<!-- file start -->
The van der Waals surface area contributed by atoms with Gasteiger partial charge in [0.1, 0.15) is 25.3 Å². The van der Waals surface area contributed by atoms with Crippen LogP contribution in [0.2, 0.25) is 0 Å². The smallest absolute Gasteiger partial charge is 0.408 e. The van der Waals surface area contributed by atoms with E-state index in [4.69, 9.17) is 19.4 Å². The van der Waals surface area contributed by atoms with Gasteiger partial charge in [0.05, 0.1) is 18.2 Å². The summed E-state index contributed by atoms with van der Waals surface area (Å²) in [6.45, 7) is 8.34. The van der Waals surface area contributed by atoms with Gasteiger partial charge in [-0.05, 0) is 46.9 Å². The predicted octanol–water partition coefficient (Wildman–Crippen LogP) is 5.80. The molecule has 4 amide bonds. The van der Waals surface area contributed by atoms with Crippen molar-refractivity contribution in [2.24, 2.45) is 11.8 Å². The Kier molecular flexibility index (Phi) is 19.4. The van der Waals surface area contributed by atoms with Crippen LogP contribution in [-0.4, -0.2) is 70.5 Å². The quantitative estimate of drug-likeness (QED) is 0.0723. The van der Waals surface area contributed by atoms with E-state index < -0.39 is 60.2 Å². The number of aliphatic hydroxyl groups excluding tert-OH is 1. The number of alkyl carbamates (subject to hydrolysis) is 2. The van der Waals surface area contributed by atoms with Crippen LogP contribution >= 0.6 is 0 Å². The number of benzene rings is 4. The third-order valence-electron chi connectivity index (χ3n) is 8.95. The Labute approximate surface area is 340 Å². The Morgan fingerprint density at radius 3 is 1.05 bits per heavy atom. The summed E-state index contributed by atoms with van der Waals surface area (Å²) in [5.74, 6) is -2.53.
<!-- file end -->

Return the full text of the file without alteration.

The van der Waals surface area contributed by atoms with Gasteiger partial charge in [0.1, 0.15) is 25.3 Å². The van der Waals surface area contributed by atoms with Crippen LogP contribution in [0.2, 0.25) is 0 Å². The smallest absolute Gasteiger partial charge is 0.408 e. The van der Waals surface area contributed by atoms with E-state index in [4.69, 9.17) is 19.4 Å². The van der Waals surface area contributed by atoms with Gasteiger partial charge in [0.05, 0.1) is 18.2 Å². The summed E-state index contributed by atoms with van der Waals surface area (Å²) in [6.45, 7) is 8.34. The van der Waals surface area contributed by atoms with Gasteiger partial charge in [-0.05, 0) is 46.9 Å². The predicted octanol–water partition coefficient (Wildman–Crippen LogP) is 5.80. The molecule has 4 amide bonds. The van der Waals surface area contributed by atoms with Crippen molar-refractivity contribution in [2.24, 2.45) is 11.8 Å². The Kier molecular flexibility index (Phi) is 19.4. The van der Waals surface area contributed by atoms with Crippen LogP contribution in [-0.4, -0.2) is 70.5 Å². The quantitative estimate of drug-likeness (QED) is 0.0723. The van der Waals surface area contributed by atoms with E-state index < -0.39 is 60.2 Å². The number of aliphatic hydroxyl groups excluding tert-OH is 1. The number of alkyl carbamates (subject to hydrolysis) is 2. The van der Waals surface area contributed by atoms with Crippen LogP contribution >= 0.6 is 0 Å². The number of benzene rings is 4. The third-order valence-electron chi connectivity index (χ3n) is 8.95. The Labute approximate surface area is 340 Å². The Morgan fingerprint density at radius 3 is 1.05 bits per heavy atom. The summed E-state index contributed by atoms with van der Waals surface area (Å²) in [5.74, 6) is -2.53.